Remember all those free burritos Chipotle gave out in the wake of its highly-reported food safety scandal? Turns out, a lot of people got in on that. But once the deal was over, they didn’t continue patronizing Chipotle.
According to a new report from location-based marketing firm xAd, which examined foot traffic in April, May, and June of this year, the chain saw an uptick in foot traffic that correlates with its free burrito promo. In April, traffic was up 1.68 percent, but dropped again in May (to 1.63 percent), just as the promo was ending.
The report, which examined 37 million visits to restaurants using mapping technologies and location-based apps, shows that the burrito chain did in fact manage to grow its share of fast-casual diners between April and June. Despite a drop in traffic after the end of the burrito promotion, Chipotle’s overall share of the fast-casual market still increased by about 8 percent in the second quarter.
“They were really taking a hit in January and February,” notes xAd's senior director of research, Sarah Ohle. “But their promotion worked.”
To better gauge how Chipotle has fared in the months since its food safety scare was resolved, xAd decided to compare it to one of the chain’s competitors: Qdoba. “Qdoba unveiled a pretty aggressive ad campaign against Chipotle,” says Ohle, referencing Qdoba’s “Hunger doesn't accept rain checks” tweet that went out the day Chipotle closed for food safety training. “They came after Chipotle pretty hard, so we were curious to know how that went for them.”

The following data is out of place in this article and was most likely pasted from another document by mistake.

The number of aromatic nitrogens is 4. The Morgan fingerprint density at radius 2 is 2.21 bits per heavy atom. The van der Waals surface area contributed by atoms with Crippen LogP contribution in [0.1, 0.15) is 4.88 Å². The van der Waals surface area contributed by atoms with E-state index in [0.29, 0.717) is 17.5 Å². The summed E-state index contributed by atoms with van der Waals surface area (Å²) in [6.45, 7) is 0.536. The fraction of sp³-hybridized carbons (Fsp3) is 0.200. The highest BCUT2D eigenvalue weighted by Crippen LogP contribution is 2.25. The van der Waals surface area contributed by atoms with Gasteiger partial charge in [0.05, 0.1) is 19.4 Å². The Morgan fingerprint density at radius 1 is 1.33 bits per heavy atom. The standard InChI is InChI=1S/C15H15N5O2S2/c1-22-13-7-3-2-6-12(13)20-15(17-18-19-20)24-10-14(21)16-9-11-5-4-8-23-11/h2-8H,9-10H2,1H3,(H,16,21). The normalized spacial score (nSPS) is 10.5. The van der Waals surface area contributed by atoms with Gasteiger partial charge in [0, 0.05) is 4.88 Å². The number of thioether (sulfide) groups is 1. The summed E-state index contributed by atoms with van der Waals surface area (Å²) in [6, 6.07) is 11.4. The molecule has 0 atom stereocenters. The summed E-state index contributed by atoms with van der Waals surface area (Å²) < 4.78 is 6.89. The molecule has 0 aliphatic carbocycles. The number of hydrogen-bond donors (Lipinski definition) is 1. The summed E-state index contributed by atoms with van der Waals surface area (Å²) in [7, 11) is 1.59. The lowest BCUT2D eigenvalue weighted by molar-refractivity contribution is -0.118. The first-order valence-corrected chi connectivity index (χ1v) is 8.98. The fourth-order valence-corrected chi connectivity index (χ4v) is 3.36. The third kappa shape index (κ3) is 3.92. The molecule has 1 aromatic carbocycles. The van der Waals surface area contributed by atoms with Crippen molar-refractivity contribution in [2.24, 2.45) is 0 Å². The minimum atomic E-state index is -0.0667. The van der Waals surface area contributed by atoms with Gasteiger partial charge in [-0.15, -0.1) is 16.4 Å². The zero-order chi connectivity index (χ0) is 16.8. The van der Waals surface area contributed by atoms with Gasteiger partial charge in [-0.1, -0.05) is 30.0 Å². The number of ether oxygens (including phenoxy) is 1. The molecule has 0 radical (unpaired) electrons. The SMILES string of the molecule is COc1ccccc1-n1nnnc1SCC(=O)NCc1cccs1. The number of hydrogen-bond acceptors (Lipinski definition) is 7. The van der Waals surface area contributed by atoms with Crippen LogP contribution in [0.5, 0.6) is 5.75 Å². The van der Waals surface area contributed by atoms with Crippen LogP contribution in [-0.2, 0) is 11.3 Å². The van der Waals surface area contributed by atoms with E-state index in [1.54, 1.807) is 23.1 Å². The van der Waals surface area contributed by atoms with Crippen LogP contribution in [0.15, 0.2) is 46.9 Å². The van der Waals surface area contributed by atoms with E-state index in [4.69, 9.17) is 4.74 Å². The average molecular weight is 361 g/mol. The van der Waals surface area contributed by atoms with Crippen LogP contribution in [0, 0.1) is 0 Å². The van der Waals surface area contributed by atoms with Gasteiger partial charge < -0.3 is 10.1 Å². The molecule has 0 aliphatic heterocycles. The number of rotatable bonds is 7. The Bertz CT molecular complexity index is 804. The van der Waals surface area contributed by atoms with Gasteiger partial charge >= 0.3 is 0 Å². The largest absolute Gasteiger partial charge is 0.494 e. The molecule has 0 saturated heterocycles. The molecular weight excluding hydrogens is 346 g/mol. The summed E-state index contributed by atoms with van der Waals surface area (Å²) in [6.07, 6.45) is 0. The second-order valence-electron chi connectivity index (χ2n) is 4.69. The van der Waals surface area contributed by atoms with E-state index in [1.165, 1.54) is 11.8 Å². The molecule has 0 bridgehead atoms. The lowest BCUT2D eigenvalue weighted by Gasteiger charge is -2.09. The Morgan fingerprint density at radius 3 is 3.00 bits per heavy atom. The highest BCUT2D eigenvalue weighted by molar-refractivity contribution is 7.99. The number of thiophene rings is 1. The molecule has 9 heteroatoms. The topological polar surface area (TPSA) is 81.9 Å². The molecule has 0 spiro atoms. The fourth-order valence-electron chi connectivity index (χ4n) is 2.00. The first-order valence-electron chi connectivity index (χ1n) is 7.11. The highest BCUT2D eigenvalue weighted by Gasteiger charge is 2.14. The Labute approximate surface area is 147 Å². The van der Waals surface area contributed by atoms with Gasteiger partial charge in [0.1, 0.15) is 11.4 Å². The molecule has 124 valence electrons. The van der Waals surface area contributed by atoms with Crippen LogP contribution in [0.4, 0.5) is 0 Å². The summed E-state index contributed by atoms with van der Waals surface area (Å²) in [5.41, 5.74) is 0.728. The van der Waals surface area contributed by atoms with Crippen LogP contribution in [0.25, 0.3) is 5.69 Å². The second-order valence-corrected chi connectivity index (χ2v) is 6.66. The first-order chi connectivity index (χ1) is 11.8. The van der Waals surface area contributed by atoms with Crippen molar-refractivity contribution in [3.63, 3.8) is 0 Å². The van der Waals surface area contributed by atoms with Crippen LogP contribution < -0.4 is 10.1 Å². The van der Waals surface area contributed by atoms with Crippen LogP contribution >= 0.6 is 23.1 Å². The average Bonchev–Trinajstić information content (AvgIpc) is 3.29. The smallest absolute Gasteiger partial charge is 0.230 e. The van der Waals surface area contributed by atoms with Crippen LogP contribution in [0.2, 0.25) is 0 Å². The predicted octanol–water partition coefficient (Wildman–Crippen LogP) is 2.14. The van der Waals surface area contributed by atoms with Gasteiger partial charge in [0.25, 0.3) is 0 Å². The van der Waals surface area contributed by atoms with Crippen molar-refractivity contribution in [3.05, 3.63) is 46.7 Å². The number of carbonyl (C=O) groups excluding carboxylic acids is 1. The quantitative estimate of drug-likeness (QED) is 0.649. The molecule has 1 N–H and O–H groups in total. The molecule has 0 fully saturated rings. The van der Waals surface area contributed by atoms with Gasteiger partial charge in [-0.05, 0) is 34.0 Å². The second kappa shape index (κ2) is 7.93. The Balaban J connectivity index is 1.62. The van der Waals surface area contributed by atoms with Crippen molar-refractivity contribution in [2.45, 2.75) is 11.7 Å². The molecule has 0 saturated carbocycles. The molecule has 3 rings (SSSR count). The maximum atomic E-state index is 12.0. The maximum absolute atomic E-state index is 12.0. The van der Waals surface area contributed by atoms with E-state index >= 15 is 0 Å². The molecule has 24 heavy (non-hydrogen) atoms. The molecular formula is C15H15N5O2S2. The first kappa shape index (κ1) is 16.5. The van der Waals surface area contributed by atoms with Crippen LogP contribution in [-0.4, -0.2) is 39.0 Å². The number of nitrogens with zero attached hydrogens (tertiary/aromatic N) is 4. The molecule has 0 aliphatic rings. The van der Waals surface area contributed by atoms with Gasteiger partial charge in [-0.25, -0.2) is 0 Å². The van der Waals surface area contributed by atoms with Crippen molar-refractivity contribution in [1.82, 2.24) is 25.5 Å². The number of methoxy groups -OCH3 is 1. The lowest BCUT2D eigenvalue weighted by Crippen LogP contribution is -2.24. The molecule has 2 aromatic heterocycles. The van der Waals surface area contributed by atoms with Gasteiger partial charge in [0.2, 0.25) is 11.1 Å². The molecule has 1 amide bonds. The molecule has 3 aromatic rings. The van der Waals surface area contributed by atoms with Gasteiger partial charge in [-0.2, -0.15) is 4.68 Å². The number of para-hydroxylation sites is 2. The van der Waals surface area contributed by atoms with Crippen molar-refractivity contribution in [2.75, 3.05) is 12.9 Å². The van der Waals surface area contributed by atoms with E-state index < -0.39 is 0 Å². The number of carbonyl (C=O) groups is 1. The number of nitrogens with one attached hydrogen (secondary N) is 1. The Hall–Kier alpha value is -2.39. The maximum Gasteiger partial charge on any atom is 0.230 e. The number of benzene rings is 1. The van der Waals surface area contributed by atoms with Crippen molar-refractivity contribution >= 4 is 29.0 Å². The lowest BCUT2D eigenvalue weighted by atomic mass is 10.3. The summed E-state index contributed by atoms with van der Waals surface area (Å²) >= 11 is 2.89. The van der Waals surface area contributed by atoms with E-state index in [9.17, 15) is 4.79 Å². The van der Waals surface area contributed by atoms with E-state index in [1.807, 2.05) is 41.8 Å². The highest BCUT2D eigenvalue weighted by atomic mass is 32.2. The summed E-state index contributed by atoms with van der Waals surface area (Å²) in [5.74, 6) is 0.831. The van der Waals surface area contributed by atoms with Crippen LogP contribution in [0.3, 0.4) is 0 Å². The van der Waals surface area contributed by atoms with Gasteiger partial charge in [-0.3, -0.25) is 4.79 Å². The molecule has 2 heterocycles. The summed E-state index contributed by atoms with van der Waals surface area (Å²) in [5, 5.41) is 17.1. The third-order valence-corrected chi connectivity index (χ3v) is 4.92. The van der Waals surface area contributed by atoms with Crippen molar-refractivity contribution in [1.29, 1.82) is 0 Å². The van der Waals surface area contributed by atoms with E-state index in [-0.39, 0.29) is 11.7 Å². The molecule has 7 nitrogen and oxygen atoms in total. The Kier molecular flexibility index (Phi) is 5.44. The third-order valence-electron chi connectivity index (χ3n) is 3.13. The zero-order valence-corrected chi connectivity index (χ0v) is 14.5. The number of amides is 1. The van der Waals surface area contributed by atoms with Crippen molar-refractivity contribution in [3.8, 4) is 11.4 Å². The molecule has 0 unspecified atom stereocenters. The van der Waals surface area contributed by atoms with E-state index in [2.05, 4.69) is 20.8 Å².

Though Qdoba did see a “little bit of traction,” says Ohle, as a result of customers looking for Chipotle alternatives, that didn’t last for long. “In June, Qdoba’s traffic faded out as people started going back to Chipotle.”
While Qdoba saw a temporary boost at Chipotle’s expense early in the year, Chipotle’s numbers didn’t stay down for long. Since January, Chipotle has gained back four percent of the fast-casual share versus Qdoba, according to the report.
Interestingly, Ohle says that Qdoba isn’t necessarily helping itself by going after Chipotle’s customers. “Chipotle’s traffic — at least, from what we’ve seen — is largely driven by people at work. The lunch rush is really a sweet spot for them,” she says. “Qdoba plays better on the weekends. It might be in their best interest to think a bit differently about maybe filling that gap, rather than trying to dig into Chipotle’s traffic.”
In July, Chipotle unveiled its latest attempt to get customers in the door — Chiptopia, a loyalty program that rewards customers for buying burritos with, well, more burritos. Company executives say the program is working to lure back once-loyal customers. Though xAd’s recent report doesn’t include foot traffic in July, the company was able to supply Eater with more recent data.
“Foot traffic for Chipotle was up again in July,” says Ohle, who says the chain’s share of traffic was up 1.62 percent compared to other quick-service and fast-casual brands. “So while it’s not quite where it was in April with the free burrito promo, Chiptopia lifted foot traffic up to the same level as [burritos] did in May, and is definitely ahead of where they were in the first quarter.”
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